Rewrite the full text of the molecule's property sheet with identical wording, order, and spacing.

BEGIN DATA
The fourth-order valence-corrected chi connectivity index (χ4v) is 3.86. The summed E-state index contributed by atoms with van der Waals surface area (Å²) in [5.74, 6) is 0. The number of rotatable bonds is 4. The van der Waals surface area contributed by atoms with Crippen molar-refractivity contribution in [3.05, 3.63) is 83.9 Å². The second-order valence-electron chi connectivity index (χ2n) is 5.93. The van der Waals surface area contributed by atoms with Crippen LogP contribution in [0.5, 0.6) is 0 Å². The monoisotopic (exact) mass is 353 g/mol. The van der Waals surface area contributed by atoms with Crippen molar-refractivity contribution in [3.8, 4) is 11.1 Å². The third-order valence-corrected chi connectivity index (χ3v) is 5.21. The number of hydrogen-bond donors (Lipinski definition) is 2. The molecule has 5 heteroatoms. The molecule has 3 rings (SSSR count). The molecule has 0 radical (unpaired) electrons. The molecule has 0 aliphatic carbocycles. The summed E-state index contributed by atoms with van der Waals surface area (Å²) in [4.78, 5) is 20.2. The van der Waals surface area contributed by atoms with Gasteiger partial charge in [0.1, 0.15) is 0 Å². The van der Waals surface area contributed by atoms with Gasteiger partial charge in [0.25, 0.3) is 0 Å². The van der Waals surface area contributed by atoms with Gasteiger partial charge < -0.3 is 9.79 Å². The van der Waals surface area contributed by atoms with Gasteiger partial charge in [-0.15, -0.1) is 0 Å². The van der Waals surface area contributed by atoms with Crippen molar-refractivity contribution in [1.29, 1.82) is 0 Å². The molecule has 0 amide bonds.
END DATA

The fourth-order valence-corrected chi connectivity index (χ4v) is 3.86. The summed E-state index contributed by atoms with van der Waals surface area (Å²) in [5.74, 6) is 0. The number of rotatable bonds is 4. The van der Waals surface area contributed by atoms with Crippen molar-refractivity contribution in [3.05, 3.63) is 83.9 Å². The second-order valence-electron chi connectivity index (χ2n) is 5.93. The van der Waals surface area contributed by atoms with Crippen LogP contribution in [0.5, 0.6) is 0 Å². The monoisotopic (exact) mass is 353 g/mol. The van der Waals surface area contributed by atoms with Crippen molar-refractivity contribution in [3.8, 4) is 11.1 Å². The third-order valence-corrected chi connectivity index (χ3v) is 5.21. The number of hydrogen-bond donors (Lipinski definition) is 2. The molecule has 5 heteroatoms. The molecule has 3 rings (SSSR count). The molecule has 0 radical (unpaired) electrons. The molecule has 0 aliphatic carbocycles. The summed E-state index contributed by atoms with van der Waals surface area (Å²) in [4.78, 5) is 20.2. The van der Waals surface area contributed by atoms with Gasteiger partial charge in [0.1, 0.15) is 0 Å². The van der Waals surface area contributed by atoms with Gasteiger partial charge in [0.25, 0.3) is 0 Å². The van der Waals surface area contributed by atoms with Gasteiger partial charge < -0.3 is 9.79 Å². The van der Waals surface area contributed by atoms with Gasteiger partial charge in [-0.15, -0.1) is 0 Å². The van der Waals surface area contributed by atoms with Crippen molar-refractivity contribution in [1.29, 1.82) is 0 Å². The molecule has 0 amide bonds.